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Best tasting menu?

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Hello all.

I will be in Chicago for a week and I am trying to figure out which restaurants should I visit. So far the only reservation I made is for Alinea.

I need to choose 3 other restaurants that offer great tasting menus. From what I could gather from other posts, these seem to be the best:

- L2O
- El Ideas
- Tru
- Grace
- mk
- Moto

Am I missing any? Which ones should I choose?

Thanks!

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  1. Goosefoot definitely deserves to be on a list of best Chicago tasting menus. MK is good, but not in the same realm as the others on your list. Additional venues to consider include Elizabeth, Backbird, Everest and Sixteen. If short tasting menus are taken into consideration also look at Boka, Topolobompo and North Pond. For best variety I'd recommend lumping Alinea and Moto into one group (both modern, molecular gastronomy focused), Tru, Blackbird, MK, Grace, Boka and North Pond and Sixteen into a category (high end contemporary American) and El ideas and Elizabeth in a category (casual fine dining with lots of interaction with the chefs). L2O s Hugh end seafood, Everest is traditional French fine dining and Topolobampo upscale modern Mexican. Spiaggia (Italian fine dining) is yet another option. The best views are at Sixteen, Everest and North Pond.

    8 Replies
    1. re: Gonzo70

      Thanks for the reply! Yeah, I forgot to put Goosefoot in that list. I tried to get a reservation, but couldn't...

      So, right now we have:

      - Alinea
      - Moto

      - Tru
      - Blackbird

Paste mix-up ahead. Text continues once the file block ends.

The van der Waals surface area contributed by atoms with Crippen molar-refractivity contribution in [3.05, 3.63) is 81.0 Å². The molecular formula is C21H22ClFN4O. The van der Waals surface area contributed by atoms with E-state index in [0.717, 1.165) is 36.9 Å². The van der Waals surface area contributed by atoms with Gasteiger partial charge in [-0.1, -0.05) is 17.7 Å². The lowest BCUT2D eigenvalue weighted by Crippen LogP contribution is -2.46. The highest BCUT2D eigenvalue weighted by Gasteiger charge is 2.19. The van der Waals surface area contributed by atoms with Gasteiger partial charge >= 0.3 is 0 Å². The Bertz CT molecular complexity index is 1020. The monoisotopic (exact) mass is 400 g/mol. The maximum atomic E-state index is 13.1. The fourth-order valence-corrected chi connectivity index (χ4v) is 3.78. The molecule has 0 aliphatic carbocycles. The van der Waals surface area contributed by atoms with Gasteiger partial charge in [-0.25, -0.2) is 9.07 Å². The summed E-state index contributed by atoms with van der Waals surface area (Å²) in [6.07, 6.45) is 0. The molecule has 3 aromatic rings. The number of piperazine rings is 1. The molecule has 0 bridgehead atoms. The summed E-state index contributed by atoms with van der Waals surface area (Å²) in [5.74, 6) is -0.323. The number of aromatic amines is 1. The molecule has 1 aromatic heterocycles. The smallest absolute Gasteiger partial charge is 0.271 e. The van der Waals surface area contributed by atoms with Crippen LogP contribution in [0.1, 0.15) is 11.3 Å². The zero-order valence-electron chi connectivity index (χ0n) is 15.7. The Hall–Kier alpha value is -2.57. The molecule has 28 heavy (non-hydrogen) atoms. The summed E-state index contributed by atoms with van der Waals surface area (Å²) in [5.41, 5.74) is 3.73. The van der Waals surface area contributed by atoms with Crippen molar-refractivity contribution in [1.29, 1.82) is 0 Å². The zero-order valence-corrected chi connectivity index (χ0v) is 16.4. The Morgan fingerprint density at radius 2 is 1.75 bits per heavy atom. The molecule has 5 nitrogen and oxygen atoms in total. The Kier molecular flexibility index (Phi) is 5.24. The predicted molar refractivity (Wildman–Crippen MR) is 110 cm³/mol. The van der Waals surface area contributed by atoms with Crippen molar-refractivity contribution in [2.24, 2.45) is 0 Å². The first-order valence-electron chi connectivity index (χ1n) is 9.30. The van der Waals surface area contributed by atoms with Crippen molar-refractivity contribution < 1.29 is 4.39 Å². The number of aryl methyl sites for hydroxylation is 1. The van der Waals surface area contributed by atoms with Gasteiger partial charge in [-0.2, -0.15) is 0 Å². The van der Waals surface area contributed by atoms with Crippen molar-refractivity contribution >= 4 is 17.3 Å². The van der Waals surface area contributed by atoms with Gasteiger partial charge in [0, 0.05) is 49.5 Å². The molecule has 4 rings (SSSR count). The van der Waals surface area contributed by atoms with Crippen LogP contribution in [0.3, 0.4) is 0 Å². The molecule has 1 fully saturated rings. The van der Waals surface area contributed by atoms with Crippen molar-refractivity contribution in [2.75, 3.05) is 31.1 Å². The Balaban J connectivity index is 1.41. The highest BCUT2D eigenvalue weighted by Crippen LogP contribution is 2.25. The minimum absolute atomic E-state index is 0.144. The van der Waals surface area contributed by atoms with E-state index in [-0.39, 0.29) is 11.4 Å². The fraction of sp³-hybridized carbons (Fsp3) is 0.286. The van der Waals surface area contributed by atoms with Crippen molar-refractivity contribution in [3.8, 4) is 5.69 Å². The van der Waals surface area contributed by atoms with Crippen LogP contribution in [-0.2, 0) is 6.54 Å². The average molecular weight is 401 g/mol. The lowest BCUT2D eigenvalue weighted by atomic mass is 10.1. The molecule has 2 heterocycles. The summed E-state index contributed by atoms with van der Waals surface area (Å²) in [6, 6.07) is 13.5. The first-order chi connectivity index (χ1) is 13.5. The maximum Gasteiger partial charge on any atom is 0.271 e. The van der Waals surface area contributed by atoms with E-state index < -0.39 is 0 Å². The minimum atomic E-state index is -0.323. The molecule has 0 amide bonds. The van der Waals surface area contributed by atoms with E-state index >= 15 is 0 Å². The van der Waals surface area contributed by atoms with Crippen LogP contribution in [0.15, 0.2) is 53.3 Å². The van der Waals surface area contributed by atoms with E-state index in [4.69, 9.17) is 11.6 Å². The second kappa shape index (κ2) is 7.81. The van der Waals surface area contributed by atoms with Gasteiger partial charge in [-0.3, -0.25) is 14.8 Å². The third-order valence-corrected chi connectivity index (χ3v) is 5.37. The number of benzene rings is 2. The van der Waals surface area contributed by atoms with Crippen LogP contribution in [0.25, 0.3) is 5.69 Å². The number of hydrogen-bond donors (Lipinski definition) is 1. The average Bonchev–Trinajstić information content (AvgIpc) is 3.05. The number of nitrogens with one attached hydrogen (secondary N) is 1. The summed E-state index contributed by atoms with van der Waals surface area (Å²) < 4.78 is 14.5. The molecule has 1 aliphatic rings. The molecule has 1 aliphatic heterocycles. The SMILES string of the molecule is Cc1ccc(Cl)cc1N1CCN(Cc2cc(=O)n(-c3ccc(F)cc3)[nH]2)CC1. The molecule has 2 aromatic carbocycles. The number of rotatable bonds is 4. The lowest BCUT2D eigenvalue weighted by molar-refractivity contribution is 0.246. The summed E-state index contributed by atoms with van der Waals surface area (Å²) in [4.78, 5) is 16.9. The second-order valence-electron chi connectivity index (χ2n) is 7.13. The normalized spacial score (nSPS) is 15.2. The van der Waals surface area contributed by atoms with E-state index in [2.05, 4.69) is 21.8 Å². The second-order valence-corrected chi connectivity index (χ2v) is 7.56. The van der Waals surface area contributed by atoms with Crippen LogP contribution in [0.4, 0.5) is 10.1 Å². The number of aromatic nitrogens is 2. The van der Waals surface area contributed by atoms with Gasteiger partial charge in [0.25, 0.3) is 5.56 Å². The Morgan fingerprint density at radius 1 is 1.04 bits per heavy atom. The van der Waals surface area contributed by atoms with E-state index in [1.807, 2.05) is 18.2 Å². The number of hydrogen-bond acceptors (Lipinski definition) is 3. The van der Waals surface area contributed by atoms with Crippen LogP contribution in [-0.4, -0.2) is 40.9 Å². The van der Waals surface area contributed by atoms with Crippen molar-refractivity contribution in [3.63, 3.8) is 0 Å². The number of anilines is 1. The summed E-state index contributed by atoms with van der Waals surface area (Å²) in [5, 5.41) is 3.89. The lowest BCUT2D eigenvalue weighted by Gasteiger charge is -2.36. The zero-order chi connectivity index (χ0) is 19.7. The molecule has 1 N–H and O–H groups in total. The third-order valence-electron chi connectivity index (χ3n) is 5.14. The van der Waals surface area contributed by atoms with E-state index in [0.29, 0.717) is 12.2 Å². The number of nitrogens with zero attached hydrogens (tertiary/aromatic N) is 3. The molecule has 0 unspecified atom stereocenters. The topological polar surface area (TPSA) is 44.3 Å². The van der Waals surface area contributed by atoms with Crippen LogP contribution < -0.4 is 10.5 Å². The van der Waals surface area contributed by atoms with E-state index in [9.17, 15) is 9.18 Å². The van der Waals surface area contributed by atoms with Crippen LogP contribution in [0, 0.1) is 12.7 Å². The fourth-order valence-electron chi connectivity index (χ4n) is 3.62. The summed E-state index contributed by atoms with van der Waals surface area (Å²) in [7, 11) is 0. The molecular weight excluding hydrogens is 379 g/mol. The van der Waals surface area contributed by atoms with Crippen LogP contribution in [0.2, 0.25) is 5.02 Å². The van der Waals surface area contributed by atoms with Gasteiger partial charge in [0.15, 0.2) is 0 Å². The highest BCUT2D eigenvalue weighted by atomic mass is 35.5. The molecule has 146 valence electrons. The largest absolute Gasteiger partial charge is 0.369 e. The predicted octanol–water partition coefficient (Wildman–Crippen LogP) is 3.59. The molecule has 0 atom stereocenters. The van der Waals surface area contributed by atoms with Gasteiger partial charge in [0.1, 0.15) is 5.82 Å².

- MK
      - Grace
      - Boka
      - North Pond

      - El Ideas
      - Elizabeth

      - L2O

      - Everest
      - Sixteen

      I took out Topolobampo since we are going to Frontera Grill (which I know isn't the same, but we only have so much time....).

      Of all those, which 3 do you think I shouldn't miss?

      1. re: deknor

        Since Alinea is Chicago's only 3 Michelin Star venue, I would choose them over Moto (as much as I love Moto).

        I have not yet been to Grace (am going next weekend) but have been to all the others in the second group and while they are all excellent, I feel that Tru is the best. For the third venue it is probably a good idea to do something different/more laid back - so either El Ideas or Elizabeth;both are great choices and I like them both equally. If you will be in town on a Sunday, North Pond has an outstanding brunch, so that might be a good way to squeak in one more venue - and North Pond is absolutely beautiful to dine at in the daytime.

        1. re: Gonzo70

          Thanks a lot for the reply. I will try to make reservations for Tru and El Ideas.

          Now if I can only get tickets for Next... French Laundry is starting to sound like a piece of cake compared to Next.

        2. re: deknor

          >> Of all those, which 3 do you think I shouldn't miss?

          TRU, definitely. It's the second best restaurant in Chicago, after Alinea. Everest is excellent. Both are high-end restaurants - expensive and dress-up. I'd also add Naha, Acadia, and North Pond, which are not as expensive or as formal.

          I haven't been to El Ideas, Elizabeth, or Grace, or L2O under their current chef. I've been to Blackbird, MK, Goosefoot, Next, Boka, and Sixteen, and while all of these were pretty good, none impressed me as much as those mentioned in the previous paragraph.

          1. re: nsxtasy